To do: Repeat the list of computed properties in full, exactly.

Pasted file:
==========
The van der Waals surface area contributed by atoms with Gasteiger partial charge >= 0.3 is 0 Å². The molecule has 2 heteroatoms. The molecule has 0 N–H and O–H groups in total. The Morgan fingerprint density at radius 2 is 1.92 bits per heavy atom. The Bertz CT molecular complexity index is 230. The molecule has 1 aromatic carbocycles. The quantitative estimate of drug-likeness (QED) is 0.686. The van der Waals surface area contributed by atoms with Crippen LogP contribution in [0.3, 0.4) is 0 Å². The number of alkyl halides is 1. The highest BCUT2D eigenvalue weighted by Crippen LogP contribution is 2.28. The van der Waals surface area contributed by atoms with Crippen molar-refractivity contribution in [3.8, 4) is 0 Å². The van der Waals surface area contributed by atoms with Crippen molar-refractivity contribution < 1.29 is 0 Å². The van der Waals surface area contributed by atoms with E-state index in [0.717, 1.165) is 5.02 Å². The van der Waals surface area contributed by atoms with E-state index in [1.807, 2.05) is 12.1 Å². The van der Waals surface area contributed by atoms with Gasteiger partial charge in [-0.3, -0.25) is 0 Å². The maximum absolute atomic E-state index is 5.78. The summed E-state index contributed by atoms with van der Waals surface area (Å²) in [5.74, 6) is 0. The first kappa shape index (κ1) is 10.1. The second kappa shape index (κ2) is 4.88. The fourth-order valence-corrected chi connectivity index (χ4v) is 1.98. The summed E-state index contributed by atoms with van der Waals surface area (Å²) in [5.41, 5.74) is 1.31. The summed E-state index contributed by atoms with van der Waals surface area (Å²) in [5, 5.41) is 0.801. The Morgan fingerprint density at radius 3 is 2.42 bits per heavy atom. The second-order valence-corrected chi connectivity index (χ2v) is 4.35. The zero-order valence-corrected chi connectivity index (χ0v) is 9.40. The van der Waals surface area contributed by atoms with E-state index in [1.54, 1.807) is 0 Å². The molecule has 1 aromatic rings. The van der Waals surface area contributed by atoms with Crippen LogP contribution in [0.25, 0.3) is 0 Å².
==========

The van der Waals surface area contributed by atoms with Gasteiger partial charge >= 0.3 is 0 Å². The molecule has 2 heteroatoms. The molecule has 0 N–H and O–H groups in total. The Morgan fingerprint density at radius 2 is 1.92 bits per heavy atom. The Bertz CT molecular complexity index is 230. The molecule has 1 aromatic carbocycles. The quantitative estimate of drug-likeness (QED) is 0.686. The van der Waals surface area contributed by atoms with Crippen LogP contribution in [0.3, 0.4) is 0 Å². The number of alkyl halides is 1. The highest BCUT2D eigenvalue weighted by Crippen LogP contribution is 2.28. The van der Waals surface area contributed by atoms with Crippen molar-refractivity contribution in [3.8, 4) is 0 Å². The van der Waals surface area contributed by atoms with Crippen molar-refractivity contribution < 1.29 is 0 Å². The van der Waals surface area contributed by atoms with E-state index in [0.717, 1.165) is 5.02 Å². The van der Waals surface area contributed by atoms with E-state index in [1.807, 2.05) is 12.1 Å². The van der Waals surface area contributed by atoms with Gasteiger partial charge in [-0.3, -0.25) is 0 Å². The maximum absolute atomic E-state index is 5.78. The summed E-state index contributed by atoms with van der Waals surface area (Å²) in [5.74, 6) is 0. The first kappa shape index (κ1) is 10.1. The second kappa shape index (κ2) is 4.88. The fourth-order valence-corrected chi connectivity index (χ4v) is 1.98. The summed E-state index contributed by atoms with van der Waals surface area (Å²) in [5.41, 5.74) is 1.31. The summed E-state index contributed by atoms with van der Waals surface area (Å²) in [5, 5.41) is 0.801. The Morgan fingerprint density at radius 3 is 2.42 bits per heavy atom. The second-order valence-corrected chi connectivity index (χ2v) is 4.35. The zero-order valence-corrected chi connectivity index (χ0v) is 9.40. The van der Waals surface area contributed by atoms with E-state index in [1.54, 1.807) is 0 Å². The molecule has 1 aromatic rings. The van der Waals surface area contributed by atoms with Crippen LogP contribution in [0.25, 0.3) is 0 Å².